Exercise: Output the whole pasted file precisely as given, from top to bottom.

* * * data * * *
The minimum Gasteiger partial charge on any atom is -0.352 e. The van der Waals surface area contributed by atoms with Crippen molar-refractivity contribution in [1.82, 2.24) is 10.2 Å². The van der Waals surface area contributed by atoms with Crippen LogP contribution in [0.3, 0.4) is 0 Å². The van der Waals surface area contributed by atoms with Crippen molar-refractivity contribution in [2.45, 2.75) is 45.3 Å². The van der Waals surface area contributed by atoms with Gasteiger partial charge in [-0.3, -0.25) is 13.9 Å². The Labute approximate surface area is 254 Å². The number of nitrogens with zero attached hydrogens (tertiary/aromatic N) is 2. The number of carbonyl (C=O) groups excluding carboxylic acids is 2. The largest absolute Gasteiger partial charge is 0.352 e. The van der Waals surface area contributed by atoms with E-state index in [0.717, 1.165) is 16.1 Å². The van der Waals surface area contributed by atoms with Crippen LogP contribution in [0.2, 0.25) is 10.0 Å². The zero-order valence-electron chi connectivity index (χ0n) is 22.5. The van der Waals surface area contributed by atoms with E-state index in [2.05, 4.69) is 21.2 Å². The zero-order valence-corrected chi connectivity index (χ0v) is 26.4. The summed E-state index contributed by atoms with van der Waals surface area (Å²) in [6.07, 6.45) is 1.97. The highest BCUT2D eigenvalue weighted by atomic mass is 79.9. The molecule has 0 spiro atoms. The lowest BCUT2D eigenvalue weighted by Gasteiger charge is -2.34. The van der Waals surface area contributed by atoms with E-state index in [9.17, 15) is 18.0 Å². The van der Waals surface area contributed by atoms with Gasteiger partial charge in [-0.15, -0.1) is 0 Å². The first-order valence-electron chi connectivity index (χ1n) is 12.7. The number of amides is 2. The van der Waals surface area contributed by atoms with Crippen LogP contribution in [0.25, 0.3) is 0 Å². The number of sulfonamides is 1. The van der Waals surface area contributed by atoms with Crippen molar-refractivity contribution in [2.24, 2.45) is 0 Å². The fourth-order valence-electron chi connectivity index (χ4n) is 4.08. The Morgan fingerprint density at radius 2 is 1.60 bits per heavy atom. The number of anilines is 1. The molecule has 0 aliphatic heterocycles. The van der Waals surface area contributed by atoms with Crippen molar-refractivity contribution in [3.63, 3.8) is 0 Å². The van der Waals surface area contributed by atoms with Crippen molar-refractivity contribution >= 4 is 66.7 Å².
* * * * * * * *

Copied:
The minimum Gasteiger partial charge on any atom is -0.352 e. The van der Waals surface area contributed by atoms with Crippen molar-refractivity contribution in [1.82, 2.24) is 10.2 Å². The van der Waals surface area contributed by atoms with Crippen LogP contribution in [0.3, 0.4) is 0 Å². The van der Waals surface area contributed by atoms with Crippen molar-refractivity contribution in [2.45, 2.75) is 45.3 Å². The van der Waals surface area contributed by atoms with Gasteiger partial charge in [-0.3, -0.25) is 13.9 Å². The Labute approximate surface area is 254 Å². The number of nitrogens with zero attached hydrogens (tertiary/aromatic N) is 2. The number of carbonyl (C=O) groups excluding carboxylic acids is 2. The largest absolute Gasteiger partial charge is 0.352 e. The van der Waals surface area contributed by atoms with E-state index in [0.717, 1.165) is 16.1 Å². The van der Waals surface area contributed by atoms with Crippen LogP contribution in [0.2, 0.25) is 10.0 Å². The zero-order valence-electron chi connectivity index (χ0n) is 22.5. The van der Waals surface area contributed by atoms with E-state index in [2.05, 4.69) is 21.2 Å². The zero-order valence-corrected chi connectivity index (χ0v) is 26.4. The summed E-state index contributed by atoms with van der Waals surface area (Å²) in [6.07, 6.45) is 1.97. The highest BCUT2D eigenvalue weighted by atomic mass is 79.9. The molecule has 0 spiro atoms. The lowest BCUT2D eigenvalue weighted by Gasteiger charge is -2.34. The van der Waals surface area contributed by atoms with E-state index in [9.17, 15) is 18.0 Å². The van der Waals surface area contributed by atoms with Gasteiger partial charge in [-0.15, -0.1) is 0 Å². The first-order valence-electron chi connectivity index (χ1n) is 12.7. The number of amides is 2. The van der Waals surface area contributed by atoms with Crippen LogP contribution in [0.25, 0.3) is 0 Å². The number of sulfonamides is 1. The van der Waals surface area contributed by atoms with Crippen molar-refractivity contribution in [2.24, 2.45) is 0 Å². The fourth-order valence-electron chi connectivity index (χ4n) is 4.08. The Morgan fingerprint density at radius 2 is 1.60 bits per heavy atom. The number of anilines is 1. The molecule has 0 aliphatic heterocycles. The van der Waals surface area contributed by atoms with Crippen molar-refractivity contribution in [3.63, 3.8) is 0 Å². The van der Waals surface area contributed by atoms with Crippen molar-refractivity contribution >= 4 is 66.7 Å².